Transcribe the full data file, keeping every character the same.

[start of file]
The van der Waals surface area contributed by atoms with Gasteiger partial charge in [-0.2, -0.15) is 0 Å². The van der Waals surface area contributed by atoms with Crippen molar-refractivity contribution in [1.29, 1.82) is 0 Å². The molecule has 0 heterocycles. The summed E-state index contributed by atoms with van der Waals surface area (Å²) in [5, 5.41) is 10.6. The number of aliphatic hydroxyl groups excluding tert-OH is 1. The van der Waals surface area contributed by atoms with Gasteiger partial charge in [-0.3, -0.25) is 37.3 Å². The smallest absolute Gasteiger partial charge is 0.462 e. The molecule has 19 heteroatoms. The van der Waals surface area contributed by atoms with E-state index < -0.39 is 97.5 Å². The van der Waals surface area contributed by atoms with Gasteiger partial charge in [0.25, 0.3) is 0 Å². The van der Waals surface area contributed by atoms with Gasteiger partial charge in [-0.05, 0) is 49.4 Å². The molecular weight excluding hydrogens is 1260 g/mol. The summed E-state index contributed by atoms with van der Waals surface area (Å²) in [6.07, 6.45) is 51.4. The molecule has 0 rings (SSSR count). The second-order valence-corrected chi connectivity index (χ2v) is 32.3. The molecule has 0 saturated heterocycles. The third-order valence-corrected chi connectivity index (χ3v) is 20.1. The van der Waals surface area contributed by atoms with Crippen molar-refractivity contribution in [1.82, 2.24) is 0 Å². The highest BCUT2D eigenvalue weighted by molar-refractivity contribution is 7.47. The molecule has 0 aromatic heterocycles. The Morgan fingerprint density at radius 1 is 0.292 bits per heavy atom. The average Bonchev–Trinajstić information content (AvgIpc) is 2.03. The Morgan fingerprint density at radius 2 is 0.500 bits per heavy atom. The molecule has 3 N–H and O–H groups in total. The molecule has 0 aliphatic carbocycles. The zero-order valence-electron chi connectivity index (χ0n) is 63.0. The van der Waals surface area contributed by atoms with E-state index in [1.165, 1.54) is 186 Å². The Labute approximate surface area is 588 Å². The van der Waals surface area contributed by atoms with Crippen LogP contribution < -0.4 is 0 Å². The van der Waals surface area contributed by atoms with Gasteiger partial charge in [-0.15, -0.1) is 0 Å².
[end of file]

The van der Waals surface area contributed by atoms with Gasteiger partial charge in [-0.2, -0.15) is 0 Å². The van der Waals surface area contributed by atoms with Crippen molar-refractivity contribution in [1.29, 1.82) is 0 Å². The molecule has 0 heterocycles. The summed E-state index contributed by atoms with van der Waals surface area (Å²) in [5, 5.41) is 10.6. The number of aliphatic hydroxyl groups excluding tert-OH is 1. The van der Waals surface area contributed by atoms with Gasteiger partial charge in [-0.3, -0.25) is 37.3 Å². The smallest absolute Gasteiger partial charge is 0.462 e. The molecule has 19 heteroatoms. The van der Waals surface area contributed by atoms with E-state index < -0.39 is 97.5 Å². The van der Waals surface area contributed by atoms with Gasteiger partial charge in [0.25, 0.3) is 0 Å². The van der Waals surface area contributed by atoms with Gasteiger partial charge in [-0.05, 0) is 49.4 Å². The molecular weight excluding hydrogens is 1260 g/mol. The summed E-state index contributed by atoms with van der Waals surface area (Å²) in [6.07, 6.45) is 51.4. The molecule has 0 rings (SSSR count). The second-order valence-corrected chi connectivity index (χ2v) is 32.3. The molecule has 0 saturated heterocycles. The third-order valence-corrected chi connectivity index (χ3v) is 20.1. The van der Waals surface area contributed by atoms with Crippen molar-refractivity contribution in [1.82, 2.24) is 0 Å². The highest BCUT2D eigenvalue weighted by molar-refractivity contribution is 7.47. The molecule has 0 aromatic heterocycles. The Morgan fingerprint density at radius 1 is 0.292 bits per heavy atom. The average Bonchev–Trinajstić information content (AvgIpc) is 2.03. The Morgan fingerprint density at radius 2 is 0.500 bits per heavy atom. The molecule has 3 N–H and O–H groups in total. The molecule has 0 aliphatic carbocycles. The zero-order valence-electron chi connectivity index (χ0n) is 63.0. The van der Waals surface area contributed by atoms with E-state index in [1.165, 1.54) is 186 Å². The Labute approximate surface area is 588 Å². The van der Waals surface area contributed by atoms with Crippen LogP contribution < -0.4 is 0 Å². The van der Waals surface area contributed by atoms with Gasteiger partial charge in [-0.15, -0.1) is 0 Å².